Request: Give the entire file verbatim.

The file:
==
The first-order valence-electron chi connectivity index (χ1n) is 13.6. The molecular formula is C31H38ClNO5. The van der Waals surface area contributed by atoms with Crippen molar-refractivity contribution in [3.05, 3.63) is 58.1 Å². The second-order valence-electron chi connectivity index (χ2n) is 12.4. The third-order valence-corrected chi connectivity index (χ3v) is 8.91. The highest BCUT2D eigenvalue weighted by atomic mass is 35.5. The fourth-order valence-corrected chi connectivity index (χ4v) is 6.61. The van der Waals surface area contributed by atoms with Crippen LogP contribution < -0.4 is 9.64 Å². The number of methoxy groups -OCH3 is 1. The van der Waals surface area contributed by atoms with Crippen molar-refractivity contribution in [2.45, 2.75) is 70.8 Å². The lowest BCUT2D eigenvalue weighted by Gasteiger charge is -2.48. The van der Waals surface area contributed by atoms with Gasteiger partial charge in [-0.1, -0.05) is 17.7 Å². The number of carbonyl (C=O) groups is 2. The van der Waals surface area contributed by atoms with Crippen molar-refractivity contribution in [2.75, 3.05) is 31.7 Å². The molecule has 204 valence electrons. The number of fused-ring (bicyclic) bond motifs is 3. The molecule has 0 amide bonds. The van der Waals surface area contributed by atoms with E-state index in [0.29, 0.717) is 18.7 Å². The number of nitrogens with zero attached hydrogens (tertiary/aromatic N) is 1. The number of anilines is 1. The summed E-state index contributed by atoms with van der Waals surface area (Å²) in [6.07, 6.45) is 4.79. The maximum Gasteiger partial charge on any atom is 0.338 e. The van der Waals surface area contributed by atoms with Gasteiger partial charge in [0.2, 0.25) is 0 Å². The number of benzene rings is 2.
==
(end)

The first-order valence-electron chi connectivity index (χ1n) is 13.6. The molecular formula is C31H38ClNO5. The van der Waals surface area contributed by atoms with Crippen molar-refractivity contribution in [3.05, 3.63) is 58.1 Å². The second-order valence-electron chi connectivity index (χ2n) is 12.4. The third-order valence-corrected chi connectivity index (χ3v) is 8.91. The highest BCUT2D eigenvalue weighted by atomic mass is 35.5. The fourth-order valence-corrected chi connectivity index (χ4v) is 6.61. The van der Waals surface area contributed by atoms with Crippen LogP contribution < -0.4 is 9.64 Å². The number of methoxy groups -OCH3 is 1. The van der Waals surface area contributed by atoms with Crippen molar-refractivity contribution in [2.45, 2.75) is 70.8 Å². The lowest BCUT2D eigenvalue weighted by Gasteiger charge is -2.48. The van der Waals surface area contributed by atoms with Gasteiger partial charge in [-0.1, -0.05) is 17.7 Å². The number of carbonyl (C=O) groups is 2. The van der Waals surface area contributed by atoms with Crippen molar-refractivity contribution in [2.75, 3.05) is 31.7 Å². The molecule has 204 valence electrons. The number of fused-ring (bicyclic) bond motifs is 3. The molecule has 0 amide bonds. The van der Waals surface area contributed by atoms with E-state index in [0.29, 0.717) is 18.7 Å². The number of nitrogens with zero attached hydrogens (tertiary/aromatic N) is 1. The number of anilines is 1. The summed E-state index contributed by atoms with van der Waals surface area (Å²) in [6.07, 6.45) is 4.79. The maximum Gasteiger partial charge on any atom is 0.338 e. The van der Waals surface area contributed by atoms with Gasteiger partial charge in [0.2, 0.25) is 0 Å². The number of benzene rings is 2.